Tuesday, June 12, 2012

Book Review: Intrinsical by Lani Woodland

Sixteen-year-old Yara Silva has always known that ghosts walk alongside the living. Her grandma, like the other females in her family, is a Waker, someone who can see and communicate with ghosts. Yara grew up watching her grandmother taunted and scorned for this unusual ability and doesn't want that to be her future. She has been dreading the day when she too would see ghosts, and is relieved that the usually dominant Waker gene seems to have skipped her, letting her live a normal teenage life. However, all that changes for Yara on her first day at her elite boarding school when she discovers the gene was only lying dormant. She witnesses a dark mist attack Brent, a handsome fellow student, and rushes to his rescue. Her act of heroism draws the mist's attention, and the dark spirit begins stalking her. Yara finds herself entrenched in a sixty-year-old curse that haunts the school, threatening not only her life, but the lives of her closest friends as well.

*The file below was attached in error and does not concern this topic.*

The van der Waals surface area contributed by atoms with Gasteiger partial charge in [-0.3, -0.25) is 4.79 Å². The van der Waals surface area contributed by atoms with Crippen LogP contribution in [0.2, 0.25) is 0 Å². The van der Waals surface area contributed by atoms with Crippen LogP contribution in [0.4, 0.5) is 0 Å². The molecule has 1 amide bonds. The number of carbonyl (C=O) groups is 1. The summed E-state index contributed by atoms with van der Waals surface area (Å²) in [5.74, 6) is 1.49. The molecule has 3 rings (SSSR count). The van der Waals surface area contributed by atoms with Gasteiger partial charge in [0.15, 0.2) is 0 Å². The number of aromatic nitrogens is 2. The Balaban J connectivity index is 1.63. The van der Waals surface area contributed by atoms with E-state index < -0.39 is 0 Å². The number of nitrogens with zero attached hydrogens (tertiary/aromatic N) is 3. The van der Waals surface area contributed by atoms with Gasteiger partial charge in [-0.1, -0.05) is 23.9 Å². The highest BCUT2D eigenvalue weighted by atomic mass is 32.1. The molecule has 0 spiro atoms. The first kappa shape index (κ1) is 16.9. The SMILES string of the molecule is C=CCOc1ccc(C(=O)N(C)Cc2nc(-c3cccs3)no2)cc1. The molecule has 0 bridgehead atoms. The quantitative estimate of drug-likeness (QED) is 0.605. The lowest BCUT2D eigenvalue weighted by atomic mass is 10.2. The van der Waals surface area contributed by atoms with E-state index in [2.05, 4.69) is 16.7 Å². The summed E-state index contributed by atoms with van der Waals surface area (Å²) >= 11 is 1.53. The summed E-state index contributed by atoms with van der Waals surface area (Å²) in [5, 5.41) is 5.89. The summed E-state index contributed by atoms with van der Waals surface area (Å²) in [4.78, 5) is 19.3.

Lani Woodland’s INTRINSICAL is a wonderfully inventive and very creepy ghost story/mystery.  Just when I thought I had the story figured out, it took another turn…and another…and another!  I am in awe of Lani Woodland’s imagination and the way she fit all the different elements of the story together, all while surprising me up to the last pages.

Lani has a beautiful, smooth, imagery-laden writing style that really adds to the novel.  Here’s an example of a description I really liked (I read an ARC, so the final version may be slightly different):

“The events seemed like a chalk drawing in a rainstorm, important details being washed away by the water, leaving behind a smudged slate.”

Lani’s descriptive writing also amped up the story’s creepiness—I never knew swimming pools could be so terrifying!  There’s also a really scary scene involving a bathroom mirror that was very well done!

I loved the way Lani wove in aspects of Brazilian folk beliefs and herbal lore throughout the novel.  Her version of ghosts and other paranormal phenomena was interesting, unique, and multi-sensory—I particularly liked her descriptions of how different ghosts smell!

I also really liked the characterization of Lani’s heroine, Yara.  Yara refused to be a damsel in distress, yet she also thought before acting and developed an intelligent plan rather than jumping headlong into danger.
Finally, I appreciated the way the story ended, providing satisfying closure even though there’s a sequel (that I really want to read!).

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